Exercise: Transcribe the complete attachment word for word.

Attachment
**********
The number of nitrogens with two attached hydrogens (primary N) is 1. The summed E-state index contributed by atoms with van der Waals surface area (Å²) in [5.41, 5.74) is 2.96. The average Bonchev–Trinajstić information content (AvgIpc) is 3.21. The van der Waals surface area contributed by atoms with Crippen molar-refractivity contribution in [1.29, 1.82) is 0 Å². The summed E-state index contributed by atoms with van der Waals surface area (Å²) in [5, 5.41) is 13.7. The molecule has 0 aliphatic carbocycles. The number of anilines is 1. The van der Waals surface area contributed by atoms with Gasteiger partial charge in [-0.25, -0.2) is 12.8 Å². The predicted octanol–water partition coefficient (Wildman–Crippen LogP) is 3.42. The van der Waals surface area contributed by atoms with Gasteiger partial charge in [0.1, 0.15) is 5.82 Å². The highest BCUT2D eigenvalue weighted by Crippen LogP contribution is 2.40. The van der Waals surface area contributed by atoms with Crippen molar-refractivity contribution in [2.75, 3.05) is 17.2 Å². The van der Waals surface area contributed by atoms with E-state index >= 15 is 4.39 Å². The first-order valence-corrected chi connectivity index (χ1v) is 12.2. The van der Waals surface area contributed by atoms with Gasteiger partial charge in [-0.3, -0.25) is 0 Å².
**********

The number of nitrogens with two attached hydrogens (primary N) is 1. The summed E-state index contributed by atoms with van der Waals surface area (Å²) in [5.41, 5.74) is 2.96. The average Bonchev–Trinajstić information content (AvgIpc) is 3.21. The van der Waals surface area contributed by atoms with Crippen molar-refractivity contribution in [1.29, 1.82) is 0 Å². The summed E-state index contributed by atoms with van der Waals surface area (Å²) in [5, 5.41) is 13.7. The molecule has 0 aliphatic carbocycles. The number of anilines is 1. The van der Waals surface area contributed by atoms with Gasteiger partial charge in [-0.25, -0.2) is 12.8 Å². The predicted octanol–water partition coefficient (Wildman–Crippen LogP) is 3.42. The van der Waals surface area contributed by atoms with Gasteiger partial charge in [0.1, 0.15) is 5.82 Å². The highest BCUT2D eigenvalue weighted by Crippen LogP contribution is 2.40. The van der Waals surface area contributed by atoms with Crippen molar-refractivity contribution in [2.75, 3.05) is 17.2 Å². The van der Waals surface area contributed by atoms with E-state index >= 15 is 4.39 Å². The first-order valence-corrected chi connectivity index (χ1v) is 12.2. The van der Waals surface area contributed by atoms with Gasteiger partial charge in [-0.3, -0.25) is 0 Å².